Heat Treatment Verification
Steel gets its properties from its basic lattice structure, forming process, and heat-induced microstructural changes. Successful heat treatment, being diffusion-based, equilibrium phase transformation, or rigorously time and temperature-controlled phase transformation, is mandatory for most engineering components in demanding applications.
Why is heat treatment verification important?
Heat treatment is placed somewhere middle of the component manufacturing process. Unsuccessful heat treatment makes all the processes before and after heat treatment useless. To avoid rework and scrap, the quality of the heat treatment should be verified before other processes are performed such as grinding.
How do different heat treatment processes affect material properties?
Hardening and tempering
Hardenability is a measure of steel’s ability to form martensite (or bainite) on quenching. The unit for hardenability is length in depth where a certain hardness can be achieved when the surface is cooled. Hardness and hardenability are not to be confused. Hardness is measure of material’s ability to resist indentation.
Hardenability depends on carbon equivalent in steel. Alloying reduces the demands on cooling rate for formation of martensite. As-quenched martensite generally has severe tensile residual stresses and is hard and brittle. Martensite can form in laths, thin plates, or lenticular shape. Tempering relieves residual stresses and makes martensite morphology more favorable for mechanical applications. Reduced harness is trade-off for increased ductility.
Nitriding and carburizing
Increased hardness is improved by introducing interstitial solute atoms in steel structures in atmosphere rich in carbon or nitrogen at elevated temperature and pressure. Acquired hardness and thickness of hardened layer are controlled properties. Residual stresses are introduced during changes in lattice dimensions of the hardened layer.
Annealing and stress-relieving heat treatments
Annealing processes are high temperature applications to relieve stresses, normalize microstructure and grain size after forming, controlling grain size via recrystallisation, reducing segregation, and homogenization of properties.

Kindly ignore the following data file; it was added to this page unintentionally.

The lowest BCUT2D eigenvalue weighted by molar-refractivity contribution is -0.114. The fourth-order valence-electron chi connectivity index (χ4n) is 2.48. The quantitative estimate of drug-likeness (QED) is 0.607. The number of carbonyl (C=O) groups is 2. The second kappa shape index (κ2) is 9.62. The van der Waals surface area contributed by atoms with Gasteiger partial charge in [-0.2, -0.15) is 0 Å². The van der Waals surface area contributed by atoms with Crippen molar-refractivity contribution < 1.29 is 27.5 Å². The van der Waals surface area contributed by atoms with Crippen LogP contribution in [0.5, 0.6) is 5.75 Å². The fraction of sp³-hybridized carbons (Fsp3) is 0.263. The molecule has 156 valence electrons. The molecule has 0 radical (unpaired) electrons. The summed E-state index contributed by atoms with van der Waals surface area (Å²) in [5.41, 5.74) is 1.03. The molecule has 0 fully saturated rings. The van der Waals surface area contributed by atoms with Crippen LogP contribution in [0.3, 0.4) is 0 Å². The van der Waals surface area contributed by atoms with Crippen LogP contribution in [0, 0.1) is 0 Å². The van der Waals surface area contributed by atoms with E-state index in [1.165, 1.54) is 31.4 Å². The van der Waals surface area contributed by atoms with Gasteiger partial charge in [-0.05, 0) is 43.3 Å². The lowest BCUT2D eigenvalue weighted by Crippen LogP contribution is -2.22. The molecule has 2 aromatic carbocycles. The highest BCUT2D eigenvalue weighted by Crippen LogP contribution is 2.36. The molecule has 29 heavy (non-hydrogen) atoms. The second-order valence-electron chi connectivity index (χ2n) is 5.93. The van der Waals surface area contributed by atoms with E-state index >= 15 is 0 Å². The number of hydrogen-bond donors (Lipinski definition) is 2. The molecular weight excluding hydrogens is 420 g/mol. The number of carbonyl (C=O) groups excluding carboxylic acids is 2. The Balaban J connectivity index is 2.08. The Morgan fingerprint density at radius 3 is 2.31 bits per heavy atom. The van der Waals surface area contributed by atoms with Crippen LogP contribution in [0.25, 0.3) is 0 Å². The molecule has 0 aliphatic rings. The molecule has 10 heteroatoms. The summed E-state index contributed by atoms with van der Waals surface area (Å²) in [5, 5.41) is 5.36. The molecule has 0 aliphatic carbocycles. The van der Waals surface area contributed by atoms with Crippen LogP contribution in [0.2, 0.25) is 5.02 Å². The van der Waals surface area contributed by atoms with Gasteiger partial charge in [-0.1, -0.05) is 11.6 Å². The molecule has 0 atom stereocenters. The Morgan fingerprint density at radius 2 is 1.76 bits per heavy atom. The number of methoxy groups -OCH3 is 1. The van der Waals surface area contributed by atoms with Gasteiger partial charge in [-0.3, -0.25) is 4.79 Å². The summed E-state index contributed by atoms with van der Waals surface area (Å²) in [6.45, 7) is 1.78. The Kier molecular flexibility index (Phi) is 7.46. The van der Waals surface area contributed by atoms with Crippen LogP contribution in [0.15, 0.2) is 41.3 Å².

Residual stress state and texture are reduced by keeping components in elevated temperatures thus allowing diffusion-based processes to take place and relieve work applied to the microstructure in forms of dislocations, stacking faults, twinning and grain boundaries. Hardness is reduced by releasing the amount stresses worked into the structure.
Grain size control
Engineering materials are seldom single crystals and grain size has significant effect on strength and ductility of materials. Grain size grows and recrystallisation occurs in temperatures higher than stress relieving.
Common heat treatment problems:
- Insufficient hardening
- Tempering issues
- Cooling issues
Heat treatment verification methods
The X-ray diffraction method enables measuring the absolute residual stress value and retained austenite content. Destructive hardness depth profiles can be measured with the X-ray diffraction method.
X-rays have high energy and short wavelength when compared to visible light making them ideal for probing the interplanar distances in crystalline materials.
Hardness and stress directly affect the intensity of the Barkhausen noise signal. With the Barkhausen noise method, it is effortless to verify success of heat treatment process and separate correctly heated parts from non-heated.
Barkhausen noise analysis is a non-destructive method involving the measurement of a noise-like signal induced in a ferromagnetic material by an applied magnetic field.
Stresstech provides turnkey solutions for heat treatment verification and retained austenite measurements
With Stresstech products, heat treatment verification and retained austenite measurement can be done effortlessly in production lines, laboratories, and even in the field.
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